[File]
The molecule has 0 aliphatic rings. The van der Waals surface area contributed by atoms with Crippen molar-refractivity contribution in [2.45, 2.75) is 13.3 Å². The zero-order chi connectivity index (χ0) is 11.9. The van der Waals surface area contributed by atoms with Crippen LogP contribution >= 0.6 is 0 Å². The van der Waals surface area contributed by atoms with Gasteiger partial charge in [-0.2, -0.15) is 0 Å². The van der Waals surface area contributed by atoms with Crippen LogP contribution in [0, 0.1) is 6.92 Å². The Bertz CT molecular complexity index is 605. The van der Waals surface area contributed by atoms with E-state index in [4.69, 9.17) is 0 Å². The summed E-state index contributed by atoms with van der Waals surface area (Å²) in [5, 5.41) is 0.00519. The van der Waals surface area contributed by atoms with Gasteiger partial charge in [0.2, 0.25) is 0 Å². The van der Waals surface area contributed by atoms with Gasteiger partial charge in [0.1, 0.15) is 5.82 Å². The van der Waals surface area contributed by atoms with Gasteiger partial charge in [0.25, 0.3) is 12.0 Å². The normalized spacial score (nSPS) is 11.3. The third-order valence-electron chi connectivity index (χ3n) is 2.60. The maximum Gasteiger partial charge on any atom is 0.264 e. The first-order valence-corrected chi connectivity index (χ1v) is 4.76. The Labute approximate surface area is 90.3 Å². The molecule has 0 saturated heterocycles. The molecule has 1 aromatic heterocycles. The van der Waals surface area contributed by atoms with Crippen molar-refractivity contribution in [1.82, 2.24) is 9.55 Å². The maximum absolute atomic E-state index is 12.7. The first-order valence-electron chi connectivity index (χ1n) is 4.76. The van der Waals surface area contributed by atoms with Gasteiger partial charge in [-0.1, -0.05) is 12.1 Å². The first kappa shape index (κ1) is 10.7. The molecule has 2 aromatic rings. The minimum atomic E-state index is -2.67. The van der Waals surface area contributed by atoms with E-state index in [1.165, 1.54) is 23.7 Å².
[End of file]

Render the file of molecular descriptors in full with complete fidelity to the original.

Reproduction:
The molecule has 0 aliphatic rings. The van der Waals surface area contributed by atoms with Crippen molar-refractivity contribution in [2.45, 2.75) is 13.3 Å². The zero-order chi connectivity index (χ0) is 11.9. The van der Waals surface area contributed by atoms with Crippen LogP contribution >= 0.6 is 0 Å². The van der Waals surface area contributed by atoms with Gasteiger partial charge in [-0.2, -0.15) is 0 Å². The van der Waals surface area contributed by atoms with Crippen LogP contribution in [0, 0.1) is 6.92 Å². The Bertz CT molecular complexity index is 605. The van der Waals surface area contributed by atoms with E-state index in [4.69, 9.17) is 0 Å². The summed E-state index contributed by atoms with van der Waals surface area (Å²) in [5, 5.41) is 0.00519. The van der Waals surface area contributed by atoms with Gasteiger partial charge in [0.2, 0.25) is 0 Å². The van der Waals surface area contributed by atoms with Gasteiger partial charge in [0.1, 0.15) is 5.82 Å². The van der Waals surface area contributed by atoms with Gasteiger partial charge in [0.25, 0.3) is 12.0 Å². The normalized spacial score (nSPS) is 11.3. The third-order valence-electron chi connectivity index (χ3n) is 2.60. The maximum Gasteiger partial charge on any atom is 0.264 e. The first-order valence-corrected chi connectivity index (χ1v) is 4.76. The Labute approximate surface area is 90.3 Å². The molecule has 0 saturated heterocycles. The molecule has 1 aromatic heterocycles. The van der Waals surface area contributed by atoms with Crippen molar-refractivity contribution in [1.82, 2.24) is 9.55 Å². The maximum absolute atomic E-state index is 12.7. The first-order valence-electron chi connectivity index (χ1n) is 4.76. The van der Waals surface area contributed by atoms with Gasteiger partial charge in [-0.1, -0.05) is 12.1 Å². The first kappa shape index (κ1) is 10.7. The molecule has 2 aromatic rings. The minimum atomic E-state index is -2.67. The van der Waals surface area contributed by atoms with E-state index in [1.165, 1.54) is 23.7 Å².